The aggregated summary for that region will be stored in AWSConfigDiscovery/AWS_REGION/ AWSConfigDiscoveryResult.csv:

T-Systems-DTIT-Config-7

Figure 6 – Summary output from discovery function shows the status of AWS Config recorders in each account.

It tells you which accounts has AWS Config enabled, and basic account information such as account ID, name, and email which can help facilitate communicating with the account owners to inform them about the change.

  1. After examination and inspection:
    • Communicate changes to the users.
    • Determine which accounts should be skipped and save the list prior to cleanup step.

Invoking the Cleanup Lambda Function

This function iterates through all member accounts and checks if there’s an AWS Config recorders setup. If yes, then it deletes the AWS Config recorder and delivery channel while skipping a list of accounts.

Follow these steps to invoke the cleanup Lambda function to delete the AWS Config recorders and delivery cannel in your landing zone:

  1. Navigate to AWS Lambda and open the cleanup function.
  2. Invoke the function with the following event:

T-Systems-DTIT-Config-5

    • Be sure to specify which accounts you wish will be excluded from the cleanup.

The cleanup function takes two parameters:

  1. region (string): Specify which region to delete the AWS Config recorders and delivery channel.
  2. excluded_accounts (list of integer account IDs): This is the list of accounts which you don’t wish to delete the AWS Config recorders and delivery channel.

The cleanup can be performed on several regions without the need to deploy the SAM package to every region by changing the region parameter in the invocation event.

The response of the cleanup function will tell you on how many accounts the automation succeeded, failed, excluded, and the total number of accounts.

{
  "TotalAccountCount": 8,
  "SuccessAccountsCount": 7,
  "ExcludedAccountsCount": 1,
  "FailedAccountsCount": 0,
  "FailedAccountList": []
}

After running this function successfully, all AWS Config recorders should be deleted. Now, you’re ready for the enablement of AWS Config.

Note that you can view the logs of the Lambda function to see the results on account level.

Enabling AWS Config at Scale Using AWS StackSets

You can leverage this AWS CloudFormation StackSets template – Enable AWS Config – to enable AWS Config in your organization with central configurations.

Applying SCPs to Prevent Altering AWS Config Configuration

Service Control Policies are a type of organization policy you can use to manage permissions in your organization.

In this scenario, T-Systems wanted to enable AWS Config for across all member accounts in the brownfield environments with central configurations. However, what the team didn’t want was for the account owners to disable, delete AWS Config recorder and its delivery channel.

That’s why they leveraged the following SCP:

{
  “Version”: “2012-10-17”,
  “Statement”: [
    {
      “Effect”: “Deny”,
      “Action”: [
        “config:DeleteConfigurationRecorder”,
        “config:DeleteDeliveryChannel”,
        “config:StopConfigurationRecorder”
      ],
      “Resource”: “*”
    }
  ]
}

The above SCP allows account users to create and deploy their own AWS Config rules and conformance packs. This is done intentionally as DTIT wanted account owners to be able to deploy custom rules for their use cases while they are deploying organization-wide conformance packs to enforce compliance for our security controls on the entire landing zone.

Learn more about this in Managing Conformance Packs Across All Accounts in Your Organization.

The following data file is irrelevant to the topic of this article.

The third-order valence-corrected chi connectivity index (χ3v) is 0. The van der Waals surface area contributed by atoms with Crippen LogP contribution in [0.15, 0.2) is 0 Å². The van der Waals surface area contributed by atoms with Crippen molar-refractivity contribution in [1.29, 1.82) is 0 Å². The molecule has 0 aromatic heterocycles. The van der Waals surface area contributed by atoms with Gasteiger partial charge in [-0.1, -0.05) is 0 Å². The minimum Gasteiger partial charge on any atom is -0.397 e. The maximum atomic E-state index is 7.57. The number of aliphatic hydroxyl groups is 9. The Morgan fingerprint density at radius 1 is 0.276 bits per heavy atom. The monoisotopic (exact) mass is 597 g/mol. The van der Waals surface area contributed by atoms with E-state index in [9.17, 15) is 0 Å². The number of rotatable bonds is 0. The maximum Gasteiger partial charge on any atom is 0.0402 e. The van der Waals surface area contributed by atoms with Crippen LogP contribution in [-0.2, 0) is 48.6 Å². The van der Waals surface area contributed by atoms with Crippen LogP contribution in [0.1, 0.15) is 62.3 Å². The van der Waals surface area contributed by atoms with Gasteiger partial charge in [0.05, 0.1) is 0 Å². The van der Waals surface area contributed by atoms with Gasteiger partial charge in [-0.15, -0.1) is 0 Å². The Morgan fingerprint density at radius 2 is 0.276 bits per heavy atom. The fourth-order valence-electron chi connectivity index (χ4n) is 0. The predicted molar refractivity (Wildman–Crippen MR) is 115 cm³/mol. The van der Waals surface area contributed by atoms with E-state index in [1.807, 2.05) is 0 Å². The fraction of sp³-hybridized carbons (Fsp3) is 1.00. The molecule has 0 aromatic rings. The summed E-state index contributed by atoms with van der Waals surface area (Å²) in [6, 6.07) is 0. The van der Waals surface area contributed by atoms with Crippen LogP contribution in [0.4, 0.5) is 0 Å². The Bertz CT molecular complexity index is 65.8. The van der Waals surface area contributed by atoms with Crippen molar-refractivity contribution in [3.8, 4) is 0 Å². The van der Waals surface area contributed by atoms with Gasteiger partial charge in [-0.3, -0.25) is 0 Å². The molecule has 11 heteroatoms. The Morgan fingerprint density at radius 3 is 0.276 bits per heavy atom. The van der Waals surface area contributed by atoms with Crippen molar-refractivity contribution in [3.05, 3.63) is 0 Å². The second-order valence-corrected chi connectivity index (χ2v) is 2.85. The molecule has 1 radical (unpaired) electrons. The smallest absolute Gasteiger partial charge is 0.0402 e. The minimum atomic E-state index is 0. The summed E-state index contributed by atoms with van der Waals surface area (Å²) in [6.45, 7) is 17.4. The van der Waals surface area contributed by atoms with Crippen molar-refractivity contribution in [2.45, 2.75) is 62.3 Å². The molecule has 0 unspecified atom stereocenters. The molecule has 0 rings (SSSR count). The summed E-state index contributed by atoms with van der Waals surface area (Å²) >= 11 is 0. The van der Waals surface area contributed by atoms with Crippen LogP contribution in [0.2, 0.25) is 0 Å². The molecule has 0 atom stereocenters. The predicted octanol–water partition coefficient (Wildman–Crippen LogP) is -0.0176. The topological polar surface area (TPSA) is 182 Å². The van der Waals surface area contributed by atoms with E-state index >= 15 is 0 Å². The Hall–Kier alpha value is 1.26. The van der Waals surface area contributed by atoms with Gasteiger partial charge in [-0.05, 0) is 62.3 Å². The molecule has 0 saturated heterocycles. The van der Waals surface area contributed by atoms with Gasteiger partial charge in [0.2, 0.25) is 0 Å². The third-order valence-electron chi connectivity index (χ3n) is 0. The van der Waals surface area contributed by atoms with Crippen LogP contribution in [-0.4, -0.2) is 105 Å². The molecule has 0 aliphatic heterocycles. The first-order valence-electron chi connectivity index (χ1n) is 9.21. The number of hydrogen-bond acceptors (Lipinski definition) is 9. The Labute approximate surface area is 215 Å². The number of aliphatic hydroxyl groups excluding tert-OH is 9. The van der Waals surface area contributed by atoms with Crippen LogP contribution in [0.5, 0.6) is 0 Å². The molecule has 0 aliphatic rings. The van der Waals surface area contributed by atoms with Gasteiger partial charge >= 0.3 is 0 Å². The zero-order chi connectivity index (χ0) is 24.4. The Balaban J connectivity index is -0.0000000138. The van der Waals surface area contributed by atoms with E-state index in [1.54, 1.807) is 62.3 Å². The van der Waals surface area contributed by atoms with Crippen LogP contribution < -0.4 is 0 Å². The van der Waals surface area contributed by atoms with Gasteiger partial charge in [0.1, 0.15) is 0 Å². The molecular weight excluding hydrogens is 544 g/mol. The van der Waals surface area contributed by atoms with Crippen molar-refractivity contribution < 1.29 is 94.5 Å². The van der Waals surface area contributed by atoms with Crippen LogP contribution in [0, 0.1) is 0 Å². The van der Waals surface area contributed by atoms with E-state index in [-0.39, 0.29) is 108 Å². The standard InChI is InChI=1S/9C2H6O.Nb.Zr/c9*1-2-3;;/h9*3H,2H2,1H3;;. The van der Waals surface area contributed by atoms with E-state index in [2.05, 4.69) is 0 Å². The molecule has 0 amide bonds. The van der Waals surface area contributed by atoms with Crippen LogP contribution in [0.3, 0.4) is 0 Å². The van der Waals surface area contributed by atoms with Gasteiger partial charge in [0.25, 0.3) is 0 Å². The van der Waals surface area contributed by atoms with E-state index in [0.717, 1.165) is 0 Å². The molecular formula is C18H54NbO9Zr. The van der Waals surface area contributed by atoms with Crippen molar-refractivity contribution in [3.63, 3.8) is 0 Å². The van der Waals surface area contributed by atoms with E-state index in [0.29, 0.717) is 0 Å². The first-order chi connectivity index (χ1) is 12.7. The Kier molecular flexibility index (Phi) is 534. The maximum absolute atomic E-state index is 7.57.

Summary

This post showcased how moving to AWS Config enabled Deutsche Telekom IT (DTIT) to accelerate and improve its security standards in the organization. In a large brownfield environment, AWS Config gave DTIT a comprehensive and aggregated compliance view across all members accounts in the organization.

Previously and locally enabled AWS Config recorders may be created with undesired configuration that does not align with your organization security goals. In this case, T-Systems wanted all AWS Config recorders to follow the same standard.

AWS Professional Services helped T-Systems and DTIT automate the process of discovering, cleaning up AWS Config recorders, and then creating recorders with unified configurations. Furthermore, Deutsche Telekom IT has a new foundation where it uses conformance packs that are further modified to meet security standards.

.
T-Systems-APN-Blog-Connect-2
.


T-Systems – AWS Partner Spotlight

T-Systems is an AWS Premier Tier Services Partner and MSP that helps clients set up their landing zones and networks, and by supporting hubs and applications in adopting AWS.

Contact T-Systems | Partner Overview

Previous Article
Best Practices from Crayon for Building an Agile Cloud Center of Excellence with AWS
Best Practices from Crayon for Building an Agile Cloud Center of Excellence with AWS

For Crayon, an AWS Premier Tier Services Partner, the idea of a Cloud Center of Excellence (CCoE) started f...

Next Article
Modernize Mainframe Workloads to AWS with Astadia Automated Refactoring
Modernize Mainframe Workloads to AWS with Astadia Automated Refactoring

Legacy technologies such as COBOL, IDMS, Natural, Adabas, Assembler, IMS, and EGL, as well as their rapidly...

×

Contact Us

First Name
Last Name
Phone Number
Company Name
Country / Region
State / Province
Postal Code
Industry
Job Role
Job Title
Level of AWS Usage
Use Case
I am completing this form in connection with my:
Yes, I'd like Amazon Web Services (AWS) to share the latest news about AWS services and related offerings with me by email, post or telephone.
You may unsubscribe from receiving news and offers from the sender at any time by following the instructions in the communications received. AWS handles your information as described in the AWS Privacy Notice. Providing the AWS Partner with your information may involve transferring it to another country. For questions about how the AWS Partner will handle your information, please contact the AWS Partner directly or refer to its privacy policy.
Thank You! We will be in touch.
Error - something went wrong!